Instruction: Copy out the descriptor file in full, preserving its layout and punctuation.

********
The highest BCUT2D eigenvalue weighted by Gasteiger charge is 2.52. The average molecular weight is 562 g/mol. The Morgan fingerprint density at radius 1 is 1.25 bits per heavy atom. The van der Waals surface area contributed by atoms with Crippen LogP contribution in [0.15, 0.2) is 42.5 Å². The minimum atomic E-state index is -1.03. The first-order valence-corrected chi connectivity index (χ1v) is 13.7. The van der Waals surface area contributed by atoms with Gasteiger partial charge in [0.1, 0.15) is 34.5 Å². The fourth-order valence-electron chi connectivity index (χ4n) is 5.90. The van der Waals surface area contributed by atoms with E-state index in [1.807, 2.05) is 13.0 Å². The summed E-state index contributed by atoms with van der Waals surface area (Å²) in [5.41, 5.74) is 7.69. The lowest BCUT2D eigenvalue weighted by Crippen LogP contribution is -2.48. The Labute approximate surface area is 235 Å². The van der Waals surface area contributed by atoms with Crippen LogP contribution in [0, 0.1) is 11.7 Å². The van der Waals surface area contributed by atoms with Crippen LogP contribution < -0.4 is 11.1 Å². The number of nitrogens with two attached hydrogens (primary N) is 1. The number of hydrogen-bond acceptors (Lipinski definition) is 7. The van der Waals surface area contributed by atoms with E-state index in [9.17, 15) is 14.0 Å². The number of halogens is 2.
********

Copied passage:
The highest BCUT2D eigenvalue weighted by Gasteiger charge is 2.52. The average molecular weight is 562 g/mol. The Morgan fingerprint density at radius 1 is 1.25 bits per heavy atom. The van der Waals surface area contributed by atoms with Crippen LogP contribution in [0.15, 0.2) is 42.5 Å². The minimum atomic E-state index is -1.03. The first-order valence-corrected chi connectivity index (χ1v) is 13.7. The van der Waals surface area contributed by atoms with Gasteiger partial charge in [0.1, 0.15) is 34.5 Å². The fourth-order valence-electron chi connectivity index (χ4n) is 5.90. The van der Waals surface area contributed by atoms with E-state index in [1.807, 2.05) is 13.0 Å². The summed E-state index contributed by atoms with van der Waals surface area (Å²) in [5.41, 5.74) is 7.69. The lowest BCUT2D eigenvalue weighted by Crippen LogP contribution is -2.48. The Labute approximate surface area is 235 Å². The van der Waals surface area contributed by atoms with Crippen LogP contribution in [0, 0.1) is 11.7 Å². The van der Waals surface area contributed by atoms with Crippen LogP contribution < -0.4 is 11.1 Å². The number of nitrogens with two attached hydrogens (primary N) is 1. The number of hydrogen-bond acceptors (Lipinski definition) is 7. The van der Waals surface area contributed by atoms with E-state index in [9.17, 15) is 14.0 Å². The number of halogens is 2.